Polymerase chain reaction-based clonality testing in tissue samples with reactive lymphoproliferations: Usefulness and pitfalls. A report of the BIOMED-2 Concerted Action BMH4-CT98-3936
Leukemia , Volume 21 - Issue 2 p. 222- 229
Lymphoproliferations are generally diagnosed via histomorphology and immunohistochemistry. Although mostly conclusive, occasionally the differential diagnosis between reactive lesions and malignant lymphomas is difficult. In such cases molecular clonality studies of immunoglobulin (Ig)/T-cell receptor (TCR) rearrangements can be useful. Here we address the issue of clonality assessment in 106 histologically defined reactive lesions, using the standardized BIOMED-2 Ig/TCR multiplex polymerase chain reaction (PCR) heteroduplex and GeneScan assays. Samples were reviewed nationally, except 10% random cases and cases with clonal results selected for additional international panel review. In total 75% (79/106) only showed polyclonal Ig/TCR targets (type I), whereas another 15% (16/106) represent probably polyclonal cases, with weak Ig/TCR (oligo)clonality in an otherwise polyclonal background (type II). Interestingly, in 10% (11/106) clear monoclonal Ig/ TCR products were observed (types III/IV), which prompted further pathological review. Clonal cases included two missed lymphomas in national review and nine cases that could be explained as diagnostically difficult cases or probable lymphomas upon additional review. Our data show that the BIOMED-2 Ig/TCR multiplex PCR assays are very helpful in confirming the polyclonal character in the vast majority of reactive lesions. However, clonality detection in a minority should lead to detailed pathological review, including close interaction between pathologist and molecular biologist.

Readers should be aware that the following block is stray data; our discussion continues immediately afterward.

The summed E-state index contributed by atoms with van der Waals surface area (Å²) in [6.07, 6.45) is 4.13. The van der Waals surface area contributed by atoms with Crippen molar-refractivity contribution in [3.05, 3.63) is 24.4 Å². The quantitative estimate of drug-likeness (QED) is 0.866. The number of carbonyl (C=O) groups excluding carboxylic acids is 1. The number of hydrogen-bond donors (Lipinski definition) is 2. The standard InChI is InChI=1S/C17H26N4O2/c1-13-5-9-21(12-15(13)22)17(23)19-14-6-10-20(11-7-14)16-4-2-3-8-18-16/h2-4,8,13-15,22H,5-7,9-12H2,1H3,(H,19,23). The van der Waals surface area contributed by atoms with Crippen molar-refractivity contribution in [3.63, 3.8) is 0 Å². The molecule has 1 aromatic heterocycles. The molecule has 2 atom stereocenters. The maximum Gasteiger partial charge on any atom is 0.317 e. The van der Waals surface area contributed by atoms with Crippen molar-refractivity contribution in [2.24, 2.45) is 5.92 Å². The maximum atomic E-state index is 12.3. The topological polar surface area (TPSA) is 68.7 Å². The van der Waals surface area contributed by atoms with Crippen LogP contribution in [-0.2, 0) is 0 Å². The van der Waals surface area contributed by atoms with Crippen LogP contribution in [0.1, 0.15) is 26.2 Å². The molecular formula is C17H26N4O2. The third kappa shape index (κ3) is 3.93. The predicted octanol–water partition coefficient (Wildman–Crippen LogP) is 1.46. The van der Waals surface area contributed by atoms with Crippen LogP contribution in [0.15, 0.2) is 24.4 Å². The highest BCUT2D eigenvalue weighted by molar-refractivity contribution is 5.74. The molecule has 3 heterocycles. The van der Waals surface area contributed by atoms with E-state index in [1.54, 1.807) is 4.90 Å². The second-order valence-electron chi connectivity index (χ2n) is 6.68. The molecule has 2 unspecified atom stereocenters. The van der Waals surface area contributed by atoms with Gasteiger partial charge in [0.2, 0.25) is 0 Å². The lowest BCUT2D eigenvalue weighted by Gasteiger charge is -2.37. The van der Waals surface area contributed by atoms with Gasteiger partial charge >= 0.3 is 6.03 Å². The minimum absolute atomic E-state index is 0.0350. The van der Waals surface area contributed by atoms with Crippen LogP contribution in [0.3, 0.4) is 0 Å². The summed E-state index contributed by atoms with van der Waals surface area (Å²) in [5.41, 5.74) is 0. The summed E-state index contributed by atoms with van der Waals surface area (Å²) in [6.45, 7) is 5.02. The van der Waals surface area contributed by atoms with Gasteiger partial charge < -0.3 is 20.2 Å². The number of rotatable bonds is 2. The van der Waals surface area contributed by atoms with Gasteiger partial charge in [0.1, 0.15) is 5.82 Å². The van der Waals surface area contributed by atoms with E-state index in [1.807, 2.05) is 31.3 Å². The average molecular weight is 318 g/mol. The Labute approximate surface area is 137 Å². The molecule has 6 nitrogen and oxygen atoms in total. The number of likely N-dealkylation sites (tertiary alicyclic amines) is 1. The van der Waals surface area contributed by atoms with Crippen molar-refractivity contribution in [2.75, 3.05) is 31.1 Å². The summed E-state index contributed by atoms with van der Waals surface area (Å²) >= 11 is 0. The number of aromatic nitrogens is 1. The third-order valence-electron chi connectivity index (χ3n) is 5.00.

|Organisation||Erasmus MC: University Medical Center Rotterdam|
Langerak, A.W, Molina, T.J, Lavender, F.L, Pearson, D, Flohr, T, Sambade, C, … van Krieken, J.H.J.M. (2007). Polymerase chain reaction-based clonality testing in tissue samples with reactive lymphoproliferations: Usefulness and pitfalls. A report of the BIOMED-2 Concerted Action BMH4-CT98-3936. Leukemia, 21(2), 222–229. doi:10.1038/sj.leu.2404482